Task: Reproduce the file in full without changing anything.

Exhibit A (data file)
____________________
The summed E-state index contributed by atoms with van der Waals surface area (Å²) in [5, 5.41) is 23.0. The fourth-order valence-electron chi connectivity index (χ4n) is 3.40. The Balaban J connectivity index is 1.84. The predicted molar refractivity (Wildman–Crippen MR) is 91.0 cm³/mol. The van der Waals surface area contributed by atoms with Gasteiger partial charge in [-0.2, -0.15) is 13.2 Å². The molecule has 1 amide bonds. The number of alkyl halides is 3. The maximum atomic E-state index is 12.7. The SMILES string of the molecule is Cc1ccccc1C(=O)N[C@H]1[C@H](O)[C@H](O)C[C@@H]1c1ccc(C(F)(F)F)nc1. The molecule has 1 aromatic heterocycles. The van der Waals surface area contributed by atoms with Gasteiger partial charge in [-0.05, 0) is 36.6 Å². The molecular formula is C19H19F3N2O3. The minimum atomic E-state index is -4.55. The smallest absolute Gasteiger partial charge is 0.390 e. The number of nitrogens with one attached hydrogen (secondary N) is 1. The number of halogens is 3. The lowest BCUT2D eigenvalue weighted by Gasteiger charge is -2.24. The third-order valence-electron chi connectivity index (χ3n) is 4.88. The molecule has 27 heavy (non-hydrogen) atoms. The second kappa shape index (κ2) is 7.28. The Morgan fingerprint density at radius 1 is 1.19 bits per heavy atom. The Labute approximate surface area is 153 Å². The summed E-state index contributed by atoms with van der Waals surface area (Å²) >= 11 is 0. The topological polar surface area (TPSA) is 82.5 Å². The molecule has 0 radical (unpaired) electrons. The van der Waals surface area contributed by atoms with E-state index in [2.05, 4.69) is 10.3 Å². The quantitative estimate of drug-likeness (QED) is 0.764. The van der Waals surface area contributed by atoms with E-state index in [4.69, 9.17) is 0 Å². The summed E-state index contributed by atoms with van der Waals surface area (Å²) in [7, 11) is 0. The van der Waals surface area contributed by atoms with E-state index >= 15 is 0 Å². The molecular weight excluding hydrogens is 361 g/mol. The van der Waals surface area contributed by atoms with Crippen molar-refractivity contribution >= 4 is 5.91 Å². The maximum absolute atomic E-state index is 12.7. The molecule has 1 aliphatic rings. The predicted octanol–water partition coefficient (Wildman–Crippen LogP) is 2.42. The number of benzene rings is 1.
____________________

The summed E-state index contributed by atoms with van der Waals surface area (Å²) in [5, 5.41) is 23.0. The fourth-order valence-electron chi connectivity index (χ4n) is 3.40. The Balaban J connectivity index is 1.84. The predicted molar refractivity (Wildman–Crippen MR) is 91.0 cm³/mol. The van der Waals surface area contributed by atoms with Gasteiger partial charge in [-0.2, -0.15) is 13.2 Å². The molecule has 1 amide bonds. The number of alkyl halides is 3. The maximum atomic E-state index is 12.7. The SMILES string of the molecule is Cc1ccccc1C(=O)N[C@H]1[C@H](O)[C@H](O)C[C@@H]1c1ccc(C(F)(F)F)nc1. The molecule has 1 aromatic heterocycles. The van der Waals surface area contributed by atoms with Gasteiger partial charge in [-0.05, 0) is 36.6 Å². The molecular formula is C19H19F3N2O3. The minimum atomic E-state index is -4.55. The smallest absolute Gasteiger partial charge is 0.390 e. The number of nitrogens with one attached hydrogen (secondary N) is 1. The number of halogens is 3. The lowest BCUT2D eigenvalue weighted by Gasteiger charge is -2.24. The third-order valence-electron chi connectivity index (χ3n) is 4.88. The molecule has 27 heavy (non-hydrogen) atoms. The second kappa shape index (κ2) is 7.28. The Morgan fingerprint density at radius 1 is 1.19 bits per heavy atom. The Labute approximate surface area is 153 Å². The summed E-state index contributed by atoms with van der Waals surface area (Å²) >= 11 is 0. The topological polar surface area (TPSA) is 82.5 Å². The molecule has 0 radical (unpaired) electrons. The van der Waals surface area contributed by atoms with E-state index in [2.05, 4.69) is 10.3 Å². The quantitative estimate of drug-likeness (QED) is 0.764. The van der Waals surface area contributed by atoms with E-state index in [4.69, 9.17) is 0 Å². The summed E-state index contributed by atoms with van der Waals surface area (Å²) in [7, 11) is 0. The van der Waals surface area contributed by atoms with E-state index >= 15 is 0 Å². The molecular weight excluding hydrogens is 361 g/mol. The van der Waals surface area contributed by atoms with Crippen molar-refractivity contribution >= 4 is 5.91 Å². The maximum absolute atomic E-state index is 12.7. The molecule has 1 aliphatic rings. The predicted octanol–water partition coefficient (Wildman–Crippen LogP) is 2.42. The number of benzene rings is 1.